Spokesman for the Saudi-led Arab Coalition in Yemen, Turki Al-Maliki, outlined in a press conference this week the progress coalition forces have been making on all fronts in Yemen.
In Saada, homeground of the Houthi rebels, the coalition had launched its Sever the Snake’s Head Operation in which seven Lebanese Hizbullah advisors were taken prisoner in Al-Malahit, he said. A statement released on Tuesday said the advisors were murdered.
He also reported progress on the Al-Beida and Midi fronts intended to surround the Houthis in the capital Sanaa and force them back to the negotiating table.
It appears that the coalition wants this to happen after the Houthis are defeated and forced to surrender. However, this may not be as easy to achieve as it appears, as the Houthis have changed their combat tactics in the port of Hodeida.
Instead of focusing on direct engagement with the army or other forces, they have opted for guerrilla warfare, which raises risks of civilian deaths, especially given the use of land mines and snipers posted on rooftops.
A Yemeni source close to President Abd Rabbu Mansour Hadi told Al-Ahram Weekly from Riyadh that “the Houthis are looking at defeat, but they don’t want to leave Hodeida without a fight. They’re proposing the guerrilla war scenario in case the coalition moves on to Sanaa.”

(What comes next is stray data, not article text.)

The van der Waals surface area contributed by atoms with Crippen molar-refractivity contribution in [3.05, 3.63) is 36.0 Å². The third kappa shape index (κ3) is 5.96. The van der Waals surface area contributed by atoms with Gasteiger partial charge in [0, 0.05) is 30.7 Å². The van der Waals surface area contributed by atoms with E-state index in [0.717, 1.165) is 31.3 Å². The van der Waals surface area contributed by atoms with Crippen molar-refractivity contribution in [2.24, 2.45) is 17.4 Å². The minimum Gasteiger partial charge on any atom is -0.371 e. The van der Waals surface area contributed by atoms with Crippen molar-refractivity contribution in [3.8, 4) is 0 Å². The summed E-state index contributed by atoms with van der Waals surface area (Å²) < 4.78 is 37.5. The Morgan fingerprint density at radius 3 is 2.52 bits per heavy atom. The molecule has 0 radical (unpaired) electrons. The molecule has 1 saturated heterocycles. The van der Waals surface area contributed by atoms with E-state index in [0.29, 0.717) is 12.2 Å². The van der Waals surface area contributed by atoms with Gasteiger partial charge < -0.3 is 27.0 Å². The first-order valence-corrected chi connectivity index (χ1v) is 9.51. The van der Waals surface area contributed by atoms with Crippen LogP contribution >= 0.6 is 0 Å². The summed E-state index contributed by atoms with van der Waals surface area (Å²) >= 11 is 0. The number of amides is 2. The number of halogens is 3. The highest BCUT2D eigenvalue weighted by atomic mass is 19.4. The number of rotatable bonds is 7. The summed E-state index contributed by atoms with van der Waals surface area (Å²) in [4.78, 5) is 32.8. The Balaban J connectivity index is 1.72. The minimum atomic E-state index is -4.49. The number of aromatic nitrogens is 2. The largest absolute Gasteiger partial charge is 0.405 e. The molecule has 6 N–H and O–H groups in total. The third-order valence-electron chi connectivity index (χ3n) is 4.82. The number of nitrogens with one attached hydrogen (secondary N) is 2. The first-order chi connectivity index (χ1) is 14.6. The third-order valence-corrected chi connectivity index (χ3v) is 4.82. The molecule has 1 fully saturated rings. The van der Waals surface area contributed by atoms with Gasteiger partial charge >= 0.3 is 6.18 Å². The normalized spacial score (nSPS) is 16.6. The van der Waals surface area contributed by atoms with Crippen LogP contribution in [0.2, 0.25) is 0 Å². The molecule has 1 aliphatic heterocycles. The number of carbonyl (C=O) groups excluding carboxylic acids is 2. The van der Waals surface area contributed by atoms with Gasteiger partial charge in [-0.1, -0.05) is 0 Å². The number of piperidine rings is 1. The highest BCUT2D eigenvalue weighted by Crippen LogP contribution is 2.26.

“It’s just like how the Islamic State (IS) group handled the battle in Mosul [in northern Iraq]. We’re watching similar action by the Houthi militia in Hodeida. They’re digging trenches and deploying snipers,” he said.
UN Special Envoy for Yemen Martin Griffiths has so far failed to persuade the Houthis to turn over the port of Hodeida to the UN.
The Yemeni source said that the proposal to hand the port to the UN instead of the coalition was at the behest of Western pressures, particularly as the Houthis had indicated that they could accept a third neutral party that had not participated in the conflict.
However, both the UN and the coalition felt that this was a bid to gain time, as it would be a lengthy process to submit a list of candidates and reach agreement with them.
Yemeni Foreign Minister Khaled Al-Yamani excluded negotiations over the port. “The Houthi militias must withdraw from Hodeida and surrender their arms,” he said, adding that the internationally recognised government of Yemen would need to regain control over the Red Sea Coast and all the western region of Yemen in tandem with pressuring the Houthis to negotiate.
The Yemeni position is consistent with that of the UAE. “The coalition is managing the Hodeida campaign correctly and responsibly,” Emirati Foreign Minister Anwar Qarqash tweeted last week.
“The Houthi militia is taking humanitarian aid and civilians hostages. They must withdraw unconditionally. At this stage, diplomatic efforts must focus on compelling the Houthi militias to withdraw from the city of Hodeida,” he said.
The Yemeni government and its coalition supporters are still at odds with the UN envoy over the UN initiative.
“There are pressures that aim to slow down the military operation in order to promote negotiations,” the source in Riyadh told the Weekly.